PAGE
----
All Stories

Celebrating a New Essential with Manni Sawhney & Varinder Singh

Alongside the problem solvers, wonder seekers and world changers we endearingly call nerds, we’re sharing stories of essential workers: the smart, driven, compassionate people who make up the fabric of our neighbourhood.


Halfway up the ramp to our OMNIMAX® Theatre, Vancouver bus drivers Manni and Varinder reflect on the evolution of passenger-capacity limits and seating instructions for all city busses since March 2020.

Most recently, Translink has mandated masks or face coverings starting August 24, which both Manni and Varinder agree is a great decision for everyone’s safety, and a rule they appreciate deeply as bus drivers who share enclosed spaces with the public for several hours a day.

The biggest professional shift for both men since the pandemic hit BC has been learning how to strike a balance between driving a bus and fielding requests from passengers who see them as authority figures who can direct riders' behaviours. 

Manni says, “Of course, we can make recommendations, but we can’t enforce them.”

For over 3 years, Manni has worked for Translink, a supporting partner for Science World's current feature exhibition Towers of Tomorrow with LEGO® Bricks and sponsored by White Spot and Concert Properties.

Science World invited essential service workers like Varinder and Manni for advanced access before its grand reopening as part of our way of saying “thank you” to those who have kept the city running safely over the last few months.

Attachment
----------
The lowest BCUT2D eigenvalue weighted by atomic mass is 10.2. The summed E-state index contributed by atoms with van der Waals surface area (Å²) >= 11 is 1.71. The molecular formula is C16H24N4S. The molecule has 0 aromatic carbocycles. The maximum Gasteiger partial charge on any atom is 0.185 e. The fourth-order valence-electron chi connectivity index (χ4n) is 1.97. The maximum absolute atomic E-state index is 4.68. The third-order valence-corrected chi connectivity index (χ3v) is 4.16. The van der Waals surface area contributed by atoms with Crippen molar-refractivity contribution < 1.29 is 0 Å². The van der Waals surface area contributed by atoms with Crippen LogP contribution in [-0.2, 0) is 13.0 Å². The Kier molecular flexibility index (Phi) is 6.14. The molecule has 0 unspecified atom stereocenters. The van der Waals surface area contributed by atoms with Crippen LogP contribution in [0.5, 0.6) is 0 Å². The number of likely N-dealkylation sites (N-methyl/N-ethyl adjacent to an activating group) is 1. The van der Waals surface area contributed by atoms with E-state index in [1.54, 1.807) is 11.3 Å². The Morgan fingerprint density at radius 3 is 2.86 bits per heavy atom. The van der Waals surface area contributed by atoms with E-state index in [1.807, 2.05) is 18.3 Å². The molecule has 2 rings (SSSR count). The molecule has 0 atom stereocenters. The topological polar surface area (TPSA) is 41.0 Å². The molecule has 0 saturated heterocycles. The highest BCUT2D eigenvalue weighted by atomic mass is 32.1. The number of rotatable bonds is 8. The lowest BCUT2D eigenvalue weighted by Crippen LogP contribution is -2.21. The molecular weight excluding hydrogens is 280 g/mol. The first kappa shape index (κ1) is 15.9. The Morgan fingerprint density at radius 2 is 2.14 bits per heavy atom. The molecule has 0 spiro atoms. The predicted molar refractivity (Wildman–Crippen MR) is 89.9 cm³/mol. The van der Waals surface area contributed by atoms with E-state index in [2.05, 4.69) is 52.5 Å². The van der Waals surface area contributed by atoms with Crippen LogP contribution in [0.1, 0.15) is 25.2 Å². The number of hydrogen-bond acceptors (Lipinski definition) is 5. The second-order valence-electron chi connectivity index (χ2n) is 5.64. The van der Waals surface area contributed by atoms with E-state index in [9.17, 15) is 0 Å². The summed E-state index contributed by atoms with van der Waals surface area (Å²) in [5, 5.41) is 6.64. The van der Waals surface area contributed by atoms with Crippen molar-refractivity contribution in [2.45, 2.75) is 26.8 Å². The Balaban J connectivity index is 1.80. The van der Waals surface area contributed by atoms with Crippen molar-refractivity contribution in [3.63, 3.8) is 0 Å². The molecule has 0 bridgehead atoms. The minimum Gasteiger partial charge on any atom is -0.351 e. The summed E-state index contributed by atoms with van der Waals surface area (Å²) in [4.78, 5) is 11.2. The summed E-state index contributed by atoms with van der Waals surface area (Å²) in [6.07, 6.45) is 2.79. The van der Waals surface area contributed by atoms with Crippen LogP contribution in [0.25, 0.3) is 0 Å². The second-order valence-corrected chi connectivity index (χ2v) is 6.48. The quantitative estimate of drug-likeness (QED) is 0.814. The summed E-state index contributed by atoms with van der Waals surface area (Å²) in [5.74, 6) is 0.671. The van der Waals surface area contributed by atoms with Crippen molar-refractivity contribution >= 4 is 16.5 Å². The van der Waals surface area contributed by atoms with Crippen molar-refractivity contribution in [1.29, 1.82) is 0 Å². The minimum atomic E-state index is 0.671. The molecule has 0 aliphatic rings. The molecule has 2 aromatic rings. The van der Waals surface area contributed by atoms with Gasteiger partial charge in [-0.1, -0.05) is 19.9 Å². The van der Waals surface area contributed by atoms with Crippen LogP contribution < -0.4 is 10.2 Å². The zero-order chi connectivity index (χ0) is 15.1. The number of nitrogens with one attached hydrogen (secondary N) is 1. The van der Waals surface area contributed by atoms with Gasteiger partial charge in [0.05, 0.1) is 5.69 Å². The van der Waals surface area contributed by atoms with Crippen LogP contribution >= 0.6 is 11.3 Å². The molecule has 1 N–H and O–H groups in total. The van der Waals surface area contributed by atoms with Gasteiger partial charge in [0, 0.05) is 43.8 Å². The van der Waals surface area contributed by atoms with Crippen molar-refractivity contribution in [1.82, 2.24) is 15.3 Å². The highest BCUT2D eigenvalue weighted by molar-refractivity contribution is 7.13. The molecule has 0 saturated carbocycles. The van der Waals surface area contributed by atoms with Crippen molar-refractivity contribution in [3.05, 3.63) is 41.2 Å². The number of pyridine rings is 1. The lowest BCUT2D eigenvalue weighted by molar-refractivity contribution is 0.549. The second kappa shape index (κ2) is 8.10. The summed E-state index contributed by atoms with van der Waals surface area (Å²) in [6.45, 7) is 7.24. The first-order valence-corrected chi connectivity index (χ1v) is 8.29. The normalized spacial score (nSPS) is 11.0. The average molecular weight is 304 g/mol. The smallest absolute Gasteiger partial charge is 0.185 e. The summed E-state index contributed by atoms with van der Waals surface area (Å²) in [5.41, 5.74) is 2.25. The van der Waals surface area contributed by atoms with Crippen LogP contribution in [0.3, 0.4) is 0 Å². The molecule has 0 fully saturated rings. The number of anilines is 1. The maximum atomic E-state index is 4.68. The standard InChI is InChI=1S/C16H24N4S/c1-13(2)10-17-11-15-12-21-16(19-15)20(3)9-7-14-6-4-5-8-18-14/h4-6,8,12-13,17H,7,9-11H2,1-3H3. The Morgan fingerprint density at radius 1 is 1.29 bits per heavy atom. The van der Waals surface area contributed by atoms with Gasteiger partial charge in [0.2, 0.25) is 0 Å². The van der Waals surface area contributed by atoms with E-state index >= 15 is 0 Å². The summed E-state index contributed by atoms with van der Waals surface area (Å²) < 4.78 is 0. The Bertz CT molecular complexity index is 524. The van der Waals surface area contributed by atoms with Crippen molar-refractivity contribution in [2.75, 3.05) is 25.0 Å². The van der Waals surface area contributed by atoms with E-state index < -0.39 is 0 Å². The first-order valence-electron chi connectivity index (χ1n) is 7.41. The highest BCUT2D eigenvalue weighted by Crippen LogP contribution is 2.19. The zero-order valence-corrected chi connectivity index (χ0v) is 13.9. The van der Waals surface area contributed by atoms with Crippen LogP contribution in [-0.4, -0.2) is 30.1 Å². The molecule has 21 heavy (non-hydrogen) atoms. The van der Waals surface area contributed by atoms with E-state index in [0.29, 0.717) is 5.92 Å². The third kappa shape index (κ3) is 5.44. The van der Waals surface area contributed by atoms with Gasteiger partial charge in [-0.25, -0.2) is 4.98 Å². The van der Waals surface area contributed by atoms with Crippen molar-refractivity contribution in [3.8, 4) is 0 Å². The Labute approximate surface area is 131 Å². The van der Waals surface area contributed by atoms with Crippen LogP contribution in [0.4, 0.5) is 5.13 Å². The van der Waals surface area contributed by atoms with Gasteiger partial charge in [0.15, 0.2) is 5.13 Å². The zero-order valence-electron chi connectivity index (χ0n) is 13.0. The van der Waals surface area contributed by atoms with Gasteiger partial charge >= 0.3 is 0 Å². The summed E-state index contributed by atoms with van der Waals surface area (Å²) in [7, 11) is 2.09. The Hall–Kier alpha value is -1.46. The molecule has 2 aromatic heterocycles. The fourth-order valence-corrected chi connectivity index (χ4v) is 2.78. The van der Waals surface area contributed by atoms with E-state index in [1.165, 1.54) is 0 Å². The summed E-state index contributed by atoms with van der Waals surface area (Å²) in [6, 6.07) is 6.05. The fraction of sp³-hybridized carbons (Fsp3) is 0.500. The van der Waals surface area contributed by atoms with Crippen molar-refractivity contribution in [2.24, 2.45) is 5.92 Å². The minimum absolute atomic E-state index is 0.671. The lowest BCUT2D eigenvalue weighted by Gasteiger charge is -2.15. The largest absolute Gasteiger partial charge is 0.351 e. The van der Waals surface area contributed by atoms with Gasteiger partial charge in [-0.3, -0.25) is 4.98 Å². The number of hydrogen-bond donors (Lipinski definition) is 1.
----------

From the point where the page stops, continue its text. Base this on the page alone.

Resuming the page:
When COVID-19 hit BC, transit ridership dropped significantly, prompting both the provincial and federal government to step in through their respective Restart Plans. It’s this response that helped Manni and Varinder keep their jobs.

“We were essential to keeping the city going,” says Varinder.

As a bus driver, Manni says that since COVID-19, most of the riders on his route use transit “only when they need to.” Now that BC is in Phase 3, he believes it’s a good thing people are finding new ways to spend their time during the pandemic. “People have started to like staying at home now. They’ve learned other ways to have fun.”

Varinder says that for him, a good thing that has come out of the pandemic is a new perspective on how the public understand his job: “When you see places opening up only for essential workers, and your job is included in that? It makes you feel more valued. I know now that I’m doing a job people appreciate.”

Manni loves Science World. “I’ve been here several times with my friends, and with my parents when they visited--it’s fun. A great way to spend time,” he says. “Varinder’s lived here 8 or 9 years and has never been!”    

Years ago, Varinder saw Science World’s geodesic dome for the first time in a music video. “It’s a famous building because it appears in many Punjabi films and music videos filmed in this neighbourhood.”

On his first time here, Varinder says he had the most fun at the facial expression exhibit in BodyWorks that brings to life the subtle and nuanced ways a face can change its message without words.

And Manni agrees. “We see many facial expressions at work,” he says, laughing. “Guessing what people are thinking and feeling is part of our everyday life.”       


The world needs more people like Manni and Varinder.

As we call on our local community to fund the future, we’re sharing the personal narratives of the heroes who keep us safe. Please donate today, so Science World can be here for the next generation of people who care about science.